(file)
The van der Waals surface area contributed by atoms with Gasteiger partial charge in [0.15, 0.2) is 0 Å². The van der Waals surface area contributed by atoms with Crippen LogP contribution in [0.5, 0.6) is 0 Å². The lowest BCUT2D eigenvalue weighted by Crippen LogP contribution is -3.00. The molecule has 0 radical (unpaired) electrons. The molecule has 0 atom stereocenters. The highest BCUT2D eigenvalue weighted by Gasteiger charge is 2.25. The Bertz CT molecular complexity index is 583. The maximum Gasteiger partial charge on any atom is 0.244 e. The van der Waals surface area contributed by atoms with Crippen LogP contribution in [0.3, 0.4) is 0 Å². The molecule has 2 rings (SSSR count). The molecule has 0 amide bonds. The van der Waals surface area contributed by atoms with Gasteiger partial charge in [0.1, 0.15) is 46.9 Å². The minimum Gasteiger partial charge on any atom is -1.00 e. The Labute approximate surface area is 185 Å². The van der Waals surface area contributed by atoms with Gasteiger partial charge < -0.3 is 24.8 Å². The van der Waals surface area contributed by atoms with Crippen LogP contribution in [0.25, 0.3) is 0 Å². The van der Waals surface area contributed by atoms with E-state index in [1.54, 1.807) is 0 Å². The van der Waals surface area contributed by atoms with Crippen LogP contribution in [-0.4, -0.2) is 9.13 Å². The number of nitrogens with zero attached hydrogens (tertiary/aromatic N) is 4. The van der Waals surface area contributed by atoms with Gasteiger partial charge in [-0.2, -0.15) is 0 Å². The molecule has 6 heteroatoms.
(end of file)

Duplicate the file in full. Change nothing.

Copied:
The van der Waals surface area contributed by atoms with Gasteiger partial charge in [0.15, 0.2) is 0 Å². The van der Waals surface area contributed by atoms with Crippen LogP contribution in [0.5, 0.6) is 0 Å². The lowest BCUT2D eigenvalue weighted by Crippen LogP contribution is -3.00. The molecule has 0 radical (unpaired) electrons. The molecule has 0 atom stereocenters. The highest BCUT2D eigenvalue weighted by Gasteiger charge is 2.25. The Bertz CT molecular complexity index is 583. The maximum Gasteiger partial charge on any atom is 0.244 e. The van der Waals surface area contributed by atoms with Crippen LogP contribution in [0.3, 0.4) is 0 Å². The molecule has 2 rings (SSSR count). The molecule has 0 amide bonds. The van der Waals surface area contributed by atoms with Gasteiger partial charge in [0.1, 0.15) is 46.9 Å². The minimum Gasteiger partial charge on any atom is -1.00 e. The Labute approximate surface area is 185 Å². The van der Waals surface area contributed by atoms with Gasteiger partial charge < -0.3 is 24.8 Å². The van der Waals surface area contributed by atoms with Crippen LogP contribution in [0.25, 0.3) is 0 Å². The van der Waals surface area contributed by atoms with E-state index in [1.54, 1.807) is 0 Å². The van der Waals surface area contributed by atoms with Crippen LogP contribution in [-0.4, -0.2) is 9.13 Å². The number of nitrogens with zero attached hydrogens (tertiary/aromatic N) is 4. The van der Waals surface area contributed by atoms with Gasteiger partial charge in [-0.2, -0.15) is 0 Å². The molecule has 6 heteroatoms.